although we conveniently forget that most of the actual fighting was
carried out by the Soviet Union and China. Unfortunately, Americans
had too good a time in that war -- a massive Keynesian stimulus,
strict profit controls, and a sense of common purpose pushed a
previously depressed economy into overdrive, while all of the war's
destruction took place elsewhere. By the time the war was over, over
half of the world's industrial capacity resided in the US, and America
alone had the financial power to jumpstart the world economy. After
some early gestures to build a peaceful world community, Truman got
distracted and decided that the US should side with capital in the
international class war, so efforts like the Marshall Plan were turned
into political weapons against not just the Soviet Union but the whole
working class. The "Cold War" somehow managed not to destroy the world,
but the US repeatedly supported desperate attempts by colonial powers
to recapture their empires, and corrupt dictators and oligarchs when
independence was inevitable, while isolating nations that had the gall
to turn toward communism. Ultimately, the big loser of the Cold War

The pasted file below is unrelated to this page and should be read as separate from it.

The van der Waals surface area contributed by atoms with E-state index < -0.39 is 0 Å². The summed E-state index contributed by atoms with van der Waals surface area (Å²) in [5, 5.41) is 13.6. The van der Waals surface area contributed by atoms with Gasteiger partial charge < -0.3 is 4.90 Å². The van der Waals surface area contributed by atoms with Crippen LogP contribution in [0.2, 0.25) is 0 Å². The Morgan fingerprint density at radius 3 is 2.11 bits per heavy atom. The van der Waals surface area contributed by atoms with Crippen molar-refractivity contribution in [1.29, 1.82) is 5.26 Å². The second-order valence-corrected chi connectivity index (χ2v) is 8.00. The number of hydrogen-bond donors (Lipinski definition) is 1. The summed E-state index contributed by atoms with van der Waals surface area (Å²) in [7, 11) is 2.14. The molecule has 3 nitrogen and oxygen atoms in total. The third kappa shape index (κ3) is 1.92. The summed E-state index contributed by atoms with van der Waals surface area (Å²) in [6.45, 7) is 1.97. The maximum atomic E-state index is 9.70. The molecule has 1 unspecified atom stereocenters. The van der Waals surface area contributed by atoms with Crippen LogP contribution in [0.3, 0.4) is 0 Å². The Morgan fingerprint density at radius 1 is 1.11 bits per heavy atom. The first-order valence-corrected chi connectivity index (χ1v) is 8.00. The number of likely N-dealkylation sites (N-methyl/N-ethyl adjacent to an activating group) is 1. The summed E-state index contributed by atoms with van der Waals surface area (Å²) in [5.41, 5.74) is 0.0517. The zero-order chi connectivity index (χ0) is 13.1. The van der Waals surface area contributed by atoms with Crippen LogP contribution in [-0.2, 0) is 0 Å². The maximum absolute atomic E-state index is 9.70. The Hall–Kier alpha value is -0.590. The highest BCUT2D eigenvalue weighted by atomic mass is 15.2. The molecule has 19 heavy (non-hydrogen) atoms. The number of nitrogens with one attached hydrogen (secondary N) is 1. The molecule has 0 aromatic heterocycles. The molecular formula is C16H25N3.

wasn't the Soviet Union, which gave up the game, but America's own
middle class democracy.
Micklethwait, possibly echoing but at least distilling Kissinger,
described the Cold War thusly:
In the Cold War, America's moral order worked: There was a clear
adversary that could eventually just be outmuscled, there were
compliant allies and there were set rules of engagement.
After the Soviet Union fell, America's foreign policy elites were
beside themselves with triumphal glee -- proclaiming The End of
History and looking forward to The Clash of Civilizations --
but their triumph was little more than a con. Had Reagan's rhetoric
caused the Soviet Union to disintegrate, why did communist states the
US confronted much more aggressively (like Cuba and North Korea) stay
communist? If communism was a dead end, how was China able to post
the world's strongest economic growth record over the last 25 years?
Moreover, when you sift through the real rubble of the "Cold War"